Obviously my hip / back pain persisted so I went back to my Dr. I tried to suggest that it could be my endo (as it's one of the main symptoms!) but as the Gynaecologist had said otherwise the Dr ignored me. I was then referred to an orthopedic specialist and had an MRI scan, only to be told that there was nothing wrong with my bones. Surprise, surprise! 

I then went back to a different Dr who actually listened to me and agreed to referred me back to a Gynae. I said I didn't want to see the previous woman as I had no confidence in her. I'd done a lot of research about Endo and had found that there are BSGE hospitals that specialise in laparoscopic surgery. There happened to be one in Hull (Castle Hill) which is only about 40 mins away from me, so I asked to be referred there. When I got the referral through, it was for Hull Royal Infirmary but I figured that Drs often work across a couple of hospitals so didn't think anything of it. 

Anyway I eventually saw the Gynae at Hull who said that I'd need a diagnostic laparoscopy and put me on the waiting list. By this point, I was in pain every day and was taking a cocktail of painkillers to get me through the day. I was taking paracetamol, ibuprofen and tramadol and was still in pain! I was having regular time off work and even had to drop down to reduced hours. Luckily my work were really understanding and supportive. I finally got my surgery date through as of course it clashed with our wedding! I ended up having to rearrange it for after the honeymoon. 

Finally my surgery day came. It was the first time I'd had anaesthetic so I was pretty nervous. The surgeon was lovely though, she really put me at ease. She suggested that I have a Mirina coil fitted during the surgery as it can be effective to help endo. I'd done my research about this previously and had heard really mixed reviews. For some it was amazing, for others it was absolute hell. I really didn't want it but felt pressured to have it fitted. The procedure confirmed that I had endo on both of my ovaries, behind my bladder and behind my uterus. Surprisingly they didn't find any near my belly button. The surgeon had performed ablation, which means they use a laser to burn away the endo. 

I recovered from the surgery quickly and was back at work (on reduced hours) after a week or so. I felt that my endo pain was reduced but the surgery discomfort replaced it! I began to reduce my daily painkillers and after a month or two had managed to half the amount I was taking. And that's as good as it got! My pain level started to increase again and I was soon back on the full whack of meds. To say I was gutted would be an understatement. I felt like I'd gone through all that for nothing!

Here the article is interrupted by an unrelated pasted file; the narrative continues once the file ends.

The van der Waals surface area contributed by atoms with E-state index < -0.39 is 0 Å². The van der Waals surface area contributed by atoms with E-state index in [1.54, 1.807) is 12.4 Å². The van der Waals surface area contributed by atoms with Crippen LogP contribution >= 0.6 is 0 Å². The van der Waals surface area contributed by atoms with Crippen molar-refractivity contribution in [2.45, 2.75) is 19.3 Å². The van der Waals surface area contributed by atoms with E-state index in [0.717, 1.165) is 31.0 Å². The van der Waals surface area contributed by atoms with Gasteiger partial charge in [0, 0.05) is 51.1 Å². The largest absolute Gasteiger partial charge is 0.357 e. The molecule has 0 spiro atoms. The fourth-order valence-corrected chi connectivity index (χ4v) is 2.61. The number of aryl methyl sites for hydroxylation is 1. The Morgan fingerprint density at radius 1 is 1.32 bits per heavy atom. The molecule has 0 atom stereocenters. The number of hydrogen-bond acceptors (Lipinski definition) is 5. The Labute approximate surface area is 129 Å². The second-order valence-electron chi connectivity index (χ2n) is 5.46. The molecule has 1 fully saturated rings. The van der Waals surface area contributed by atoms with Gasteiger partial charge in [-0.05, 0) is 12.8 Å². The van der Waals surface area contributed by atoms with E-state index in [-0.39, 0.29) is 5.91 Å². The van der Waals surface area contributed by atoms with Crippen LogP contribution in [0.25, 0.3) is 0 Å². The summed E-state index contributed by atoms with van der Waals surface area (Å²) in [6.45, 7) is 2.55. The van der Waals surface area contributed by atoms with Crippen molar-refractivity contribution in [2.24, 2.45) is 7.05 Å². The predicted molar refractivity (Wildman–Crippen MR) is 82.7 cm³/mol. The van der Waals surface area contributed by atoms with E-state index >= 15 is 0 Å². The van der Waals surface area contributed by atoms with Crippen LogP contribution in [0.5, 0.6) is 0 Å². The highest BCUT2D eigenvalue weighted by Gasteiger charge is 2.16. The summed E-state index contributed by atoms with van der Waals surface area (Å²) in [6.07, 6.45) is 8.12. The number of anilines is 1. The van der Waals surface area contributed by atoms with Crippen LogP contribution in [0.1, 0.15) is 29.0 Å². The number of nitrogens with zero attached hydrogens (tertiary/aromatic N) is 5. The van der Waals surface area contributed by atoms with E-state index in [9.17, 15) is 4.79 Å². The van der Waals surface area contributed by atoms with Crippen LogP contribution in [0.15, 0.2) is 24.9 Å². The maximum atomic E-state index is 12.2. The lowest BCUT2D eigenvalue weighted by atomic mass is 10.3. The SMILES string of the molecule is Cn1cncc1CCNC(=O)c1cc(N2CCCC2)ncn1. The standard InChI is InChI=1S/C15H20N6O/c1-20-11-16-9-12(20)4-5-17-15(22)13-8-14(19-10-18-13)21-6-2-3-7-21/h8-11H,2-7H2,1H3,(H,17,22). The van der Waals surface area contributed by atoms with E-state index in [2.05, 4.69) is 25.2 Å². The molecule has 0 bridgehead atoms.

So back to the Drs I went, only to be told that it was probably the coil causing me issues and that I had to give it 6 months to settle. I begged to the Dr to send me back to the gyne as the pain was exactly the same as before so couldn't be from the coil. They refused.  After about 4 / 5 months I went back to a different Dr who agreed to refer me back to the gynae (after lots of tears from me). This time I specially requested to be sent to the BSGE hospital at Castle Hill. 

In the mean time, I'd been doing loads of research about endo and had discovered that there are two types of surgery - ablation and excision. I'd had ablation which is with a laser. The best analogy to describe ablation is it's like cutting the head off a weed and leaving the root behind. 9 times out of 10 it's going to grow back. 

Excision on the other hand is where they cut out the endo, effectively removing the roots, so to speak. This has a much higher success rate but it more intrusive. However, the main issue is that excision is extremely difficult and there are hardly any surgeons that can effectively perform it. A spot of endo can be the size of a grain of sand on the surface but much bigger underneath. A bit like an iceberg!